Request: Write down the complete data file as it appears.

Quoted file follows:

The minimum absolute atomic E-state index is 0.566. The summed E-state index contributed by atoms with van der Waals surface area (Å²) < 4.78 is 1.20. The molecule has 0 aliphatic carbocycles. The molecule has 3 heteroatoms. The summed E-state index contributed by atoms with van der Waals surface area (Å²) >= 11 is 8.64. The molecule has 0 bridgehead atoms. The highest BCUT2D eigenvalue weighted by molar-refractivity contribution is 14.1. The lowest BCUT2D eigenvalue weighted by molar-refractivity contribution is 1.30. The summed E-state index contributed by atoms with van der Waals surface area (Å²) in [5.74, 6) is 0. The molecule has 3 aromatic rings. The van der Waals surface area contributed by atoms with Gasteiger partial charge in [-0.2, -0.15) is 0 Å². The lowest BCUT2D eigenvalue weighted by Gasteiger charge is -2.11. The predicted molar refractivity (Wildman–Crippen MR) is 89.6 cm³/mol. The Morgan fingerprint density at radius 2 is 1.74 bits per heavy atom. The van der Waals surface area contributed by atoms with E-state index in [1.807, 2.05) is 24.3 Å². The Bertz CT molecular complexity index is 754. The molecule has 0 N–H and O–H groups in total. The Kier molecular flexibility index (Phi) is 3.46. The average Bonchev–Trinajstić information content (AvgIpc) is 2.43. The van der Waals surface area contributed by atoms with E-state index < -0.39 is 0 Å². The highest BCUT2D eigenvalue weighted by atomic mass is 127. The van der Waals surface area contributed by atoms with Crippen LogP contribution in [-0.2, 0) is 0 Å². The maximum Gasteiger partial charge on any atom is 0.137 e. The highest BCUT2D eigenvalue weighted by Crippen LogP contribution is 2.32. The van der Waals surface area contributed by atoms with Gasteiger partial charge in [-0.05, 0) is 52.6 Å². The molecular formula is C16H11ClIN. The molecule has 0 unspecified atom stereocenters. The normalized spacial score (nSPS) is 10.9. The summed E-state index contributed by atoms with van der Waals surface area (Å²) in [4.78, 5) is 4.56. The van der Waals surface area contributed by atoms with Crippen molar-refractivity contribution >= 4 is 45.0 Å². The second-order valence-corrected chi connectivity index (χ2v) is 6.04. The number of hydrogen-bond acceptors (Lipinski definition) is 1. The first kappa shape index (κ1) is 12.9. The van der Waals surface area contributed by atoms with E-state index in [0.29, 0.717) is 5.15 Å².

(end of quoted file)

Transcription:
The minimum absolute atomic E-state index is 0.566. The summed E-state index contributed by atoms with van der Waals surface area (Å²) < 4.78 is 1.20. The molecule has 0 aliphatic carbocycles. The molecule has 3 heteroatoms. The summed E-state index contributed by atoms with van der Waals surface area (Å²) >= 11 is 8.64. The molecule has 0 bridgehead atoms. The highest BCUT2D eigenvalue weighted by molar-refractivity contribution is 14.1. The lowest BCUT2D eigenvalue weighted by molar-refractivity contribution is 1.30. The summed E-state index contributed by atoms with van der Waals surface area (Å²) in [5.74, 6) is 0. The molecule has 3 aromatic rings. The van der Waals surface area contributed by atoms with Gasteiger partial charge in [-0.2, -0.15) is 0 Å². The lowest BCUT2D eigenvalue weighted by Gasteiger charge is -2.11. The predicted molar refractivity (Wildman–Crippen MR) is 89.6 cm³/mol. The Morgan fingerprint density at radius 2 is 1.74 bits per heavy atom. The van der Waals surface area contributed by atoms with E-state index in [1.807, 2.05) is 24.3 Å². The Bertz CT molecular complexity index is 754. The molecule has 0 N–H and O–H groups in total. The Kier molecular flexibility index (Phi) is 3.46. The average Bonchev–Trinajstić information content (AvgIpc) is 2.43. The van der Waals surface area contributed by atoms with E-state index < -0.39 is 0 Å². The highest BCUT2D eigenvalue weighted by atomic mass is 127. The van der Waals surface area contributed by atoms with Crippen LogP contribution in [-0.2, 0) is 0 Å². The maximum Gasteiger partial charge on any atom is 0.137 e. The highest BCUT2D eigenvalue weighted by Crippen LogP contribution is 2.32. The van der Waals surface area contributed by atoms with Gasteiger partial charge in [-0.05, 0) is 52.6 Å². The molecular formula is C16H11ClIN. The molecule has 0 unspecified atom stereocenters. The normalized spacial score (nSPS) is 10.9. The summed E-state index contributed by atoms with van der Waals surface area (Å²) in [4.78, 5) is 4.56. The van der Waals surface area contributed by atoms with Crippen molar-refractivity contribution >= 4 is 45.0 Å². The second-order valence-corrected chi connectivity index (χ2v) is 6.04. The number of hydrogen-bond acceptors (Lipinski definition) is 1. The first kappa shape index (κ1) is 12.9. The van der Waals surface area contributed by atoms with E-state index in [0.29, 0.717) is 5.15 Å².